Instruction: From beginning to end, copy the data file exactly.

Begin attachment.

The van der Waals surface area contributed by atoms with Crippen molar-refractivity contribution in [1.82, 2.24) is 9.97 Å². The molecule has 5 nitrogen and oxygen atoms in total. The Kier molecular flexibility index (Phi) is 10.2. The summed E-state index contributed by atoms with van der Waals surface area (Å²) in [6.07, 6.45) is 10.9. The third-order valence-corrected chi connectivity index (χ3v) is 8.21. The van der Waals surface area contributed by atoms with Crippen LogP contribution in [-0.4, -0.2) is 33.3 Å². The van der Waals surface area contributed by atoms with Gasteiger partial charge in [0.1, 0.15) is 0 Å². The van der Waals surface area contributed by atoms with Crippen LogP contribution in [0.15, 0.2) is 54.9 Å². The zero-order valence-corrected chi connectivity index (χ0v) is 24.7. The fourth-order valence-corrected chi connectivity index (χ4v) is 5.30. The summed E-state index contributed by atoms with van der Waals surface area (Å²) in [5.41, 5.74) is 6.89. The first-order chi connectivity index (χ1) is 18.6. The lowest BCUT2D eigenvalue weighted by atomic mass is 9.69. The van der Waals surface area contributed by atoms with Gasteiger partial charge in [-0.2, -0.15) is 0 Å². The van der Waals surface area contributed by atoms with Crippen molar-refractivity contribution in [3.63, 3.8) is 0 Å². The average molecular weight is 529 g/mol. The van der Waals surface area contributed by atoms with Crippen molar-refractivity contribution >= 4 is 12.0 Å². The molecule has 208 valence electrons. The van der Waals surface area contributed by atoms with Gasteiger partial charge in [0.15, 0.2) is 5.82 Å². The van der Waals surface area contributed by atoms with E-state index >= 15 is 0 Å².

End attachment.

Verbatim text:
The van der Waals surface area contributed by atoms with Crippen molar-refractivity contribution in [1.82, 2.24) is 9.97 Å². The molecule has 5 nitrogen and oxygen atoms in total. The Kier molecular flexibility index (Phi) is 10.2. The summed E-state index contributed by atoms with van der Waals surface area (Å²) in [6.07, 6.45) is 10.9. The third-order valence-corrected chi connectivity index (χ3v) is 8.21. The van der Waals surface area contributed by atoms with Crippen LogP contribution in [-0.4, -0.2) is 33.3 Å². The van der Waals surface area contributed by atoms with Gasteiger partial charge in [0.1, 0.15) is 0 Å². The van der Waals surface area contributed by atoms with Crippen LogP contribution in [0.15, 0.2) is 54.9 Å². The zero-order valence-corrected chi connectivity index (χ0v) is 24.7. The fourth-order valence-corrected chi connectivity index (χ4v) is 5.30. The summed E-state index contributed by atoms with van der Waals surface area (Å²) in [5.41, 5.74) is 6.89. The first-order chi connectivity index (χ1) is 18.6. The lowest BCUT2D eigenvalue weighted by atomic mass is 9.69. The van der Waals surface area contributed by atoms with Gasteiger partial charge in [-0.2, -0.15) is 0 Å². The van der Waals surface area contributed by atoms with Crippen molar-refractivity contribution in [3.63, 3.8) is 0 Å². The average molecular weight is 529 g/mol. The van der Waals surface area contributed by atoms with Crippen molar-refractivity contribution >= 4 is 12.0 Å². The molecule has 208 valence electrons. The van der Waals surface area contributed by atoms with Gasteiger partial charge in [0.15, 0.2) is 5.82 Å². The van der Waals surface area contributed by atoms with E-state index >= 15 is 0 Å².